ANTI AMAZON ~ 4.16.19
I may just be the last person on the face of this earth that does not shop on Amazon, store passwords on computers, or credit cards for that matter on personal devices. I also do not own an Alexa or Google Home. You might be wondering, “So how is that even possible? Why not? But you’re in tech, that doesn’t make sense.” I know, it doesn’t make sense. I ask myself these questions on the reg actually, but I do have an answer.
Over the past few years, there’s been an extensive amount of information put out there by editors, publications, and even people like yourself that all of the aforementioned is being tracked, followed, stored somewhere so that hackers can easily access or track. Sure, I’m no cybersecurity expert and I’m also not here to lecture you on what you can and should not do, I’m here to just give an opinion.
For now, I like feeling like my identity isn’t necessarily being exposed to the world by limiting how much information I give out, but what’s to stop anyone from trying? Eventually I will buy something on Amazon, I will own an at-home device to tell me what to wear according to the weather, or even get rid of my wallet completely because everything will be digitized and encrypted so that only you can access. Only time will tell where our future with technology is going. But in the meantime, I’ll enjoy the feeling of being ancient. I’ll adopt, but at my own pace.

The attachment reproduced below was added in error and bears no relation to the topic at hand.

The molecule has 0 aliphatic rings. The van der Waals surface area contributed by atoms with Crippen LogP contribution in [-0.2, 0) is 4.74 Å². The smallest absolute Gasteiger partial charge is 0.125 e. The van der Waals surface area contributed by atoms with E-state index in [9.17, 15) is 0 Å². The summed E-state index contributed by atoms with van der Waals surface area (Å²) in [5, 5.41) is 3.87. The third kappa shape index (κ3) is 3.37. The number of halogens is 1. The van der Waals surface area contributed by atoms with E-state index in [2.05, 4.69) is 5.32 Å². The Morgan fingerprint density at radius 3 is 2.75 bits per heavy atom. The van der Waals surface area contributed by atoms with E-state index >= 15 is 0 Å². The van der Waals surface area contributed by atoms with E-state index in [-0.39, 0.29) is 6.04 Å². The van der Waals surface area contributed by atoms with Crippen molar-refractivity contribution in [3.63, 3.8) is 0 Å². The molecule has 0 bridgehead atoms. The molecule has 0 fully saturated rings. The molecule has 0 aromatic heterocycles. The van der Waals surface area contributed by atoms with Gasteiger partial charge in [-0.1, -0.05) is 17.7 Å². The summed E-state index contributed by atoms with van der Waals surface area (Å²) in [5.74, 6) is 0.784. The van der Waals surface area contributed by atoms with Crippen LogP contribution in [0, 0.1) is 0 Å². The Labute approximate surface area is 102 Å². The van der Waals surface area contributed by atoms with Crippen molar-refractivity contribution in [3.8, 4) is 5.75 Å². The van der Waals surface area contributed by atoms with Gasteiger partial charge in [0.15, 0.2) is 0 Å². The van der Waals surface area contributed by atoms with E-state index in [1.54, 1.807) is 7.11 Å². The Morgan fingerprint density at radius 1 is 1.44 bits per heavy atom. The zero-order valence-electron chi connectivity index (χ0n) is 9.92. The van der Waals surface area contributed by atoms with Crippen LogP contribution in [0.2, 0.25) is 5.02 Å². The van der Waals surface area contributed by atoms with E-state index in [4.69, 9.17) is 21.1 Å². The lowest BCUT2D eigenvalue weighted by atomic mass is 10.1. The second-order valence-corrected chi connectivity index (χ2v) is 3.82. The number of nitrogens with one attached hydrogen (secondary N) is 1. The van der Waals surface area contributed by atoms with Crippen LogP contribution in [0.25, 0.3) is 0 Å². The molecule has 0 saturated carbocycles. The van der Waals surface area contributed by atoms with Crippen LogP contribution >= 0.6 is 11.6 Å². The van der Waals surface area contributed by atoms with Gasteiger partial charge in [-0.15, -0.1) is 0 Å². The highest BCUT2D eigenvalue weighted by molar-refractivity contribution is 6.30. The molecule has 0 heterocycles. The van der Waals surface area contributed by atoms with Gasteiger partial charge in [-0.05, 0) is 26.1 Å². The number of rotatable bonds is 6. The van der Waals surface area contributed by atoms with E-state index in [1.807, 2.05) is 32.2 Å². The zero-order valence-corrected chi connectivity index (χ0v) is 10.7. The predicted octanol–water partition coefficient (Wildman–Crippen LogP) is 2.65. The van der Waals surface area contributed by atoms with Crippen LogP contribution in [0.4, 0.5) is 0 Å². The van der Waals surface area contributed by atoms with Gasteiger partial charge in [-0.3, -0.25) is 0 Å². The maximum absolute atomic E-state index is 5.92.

How much information are you willing to give? - CR
@dasani_decoded 💻 Dasani is a computer science and Philosophy student at Case Western Reserve University. She’s finishing up her last semester and headed to Microsoft as a Product Manager. Her goal is to decode things that seem complicated such as getting internships, navigating the tech world, and anything in between through blog posts and doodles. 👋 Say hello to Dasani!
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The Apple II and Commodore PET 2001 personal computers are introduced.
Ironically, Commodore had previously rejected purchasing the Apple II from Steve Jobs and Steve Wozniak, deciding to build their own computers. Both computers used the same processor, the MOS 6502, but the companies had two different design strategies and it showed on this day.
Apple wanted to build computers with more features at a higher price point. Commodore wanted to sell less feature-filled computers at a lower price point. The Apple II had color, graphics, and sound selling for $1298. The Commodore PET only had a monochrome display and was priced at $795. (1977)
TODAY IN HISTORY
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JOB OF THE DAY
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THE WHATSHETECHS BOOK CLUB
A fast, funny, deeply hilarious debut--The Glitch is the story of a high-profile, TED-talking, power-posing Silicon Valley CEO and mother of two who has it all under control, until a woman claiming to be a younger version of herself appears, causing a major glitch in her over-scheduled, over-staffed, over-worked life.
GET YOUR SMART ON ~ TODAY’S BITS + BYTES
TUES APR 16 - 2019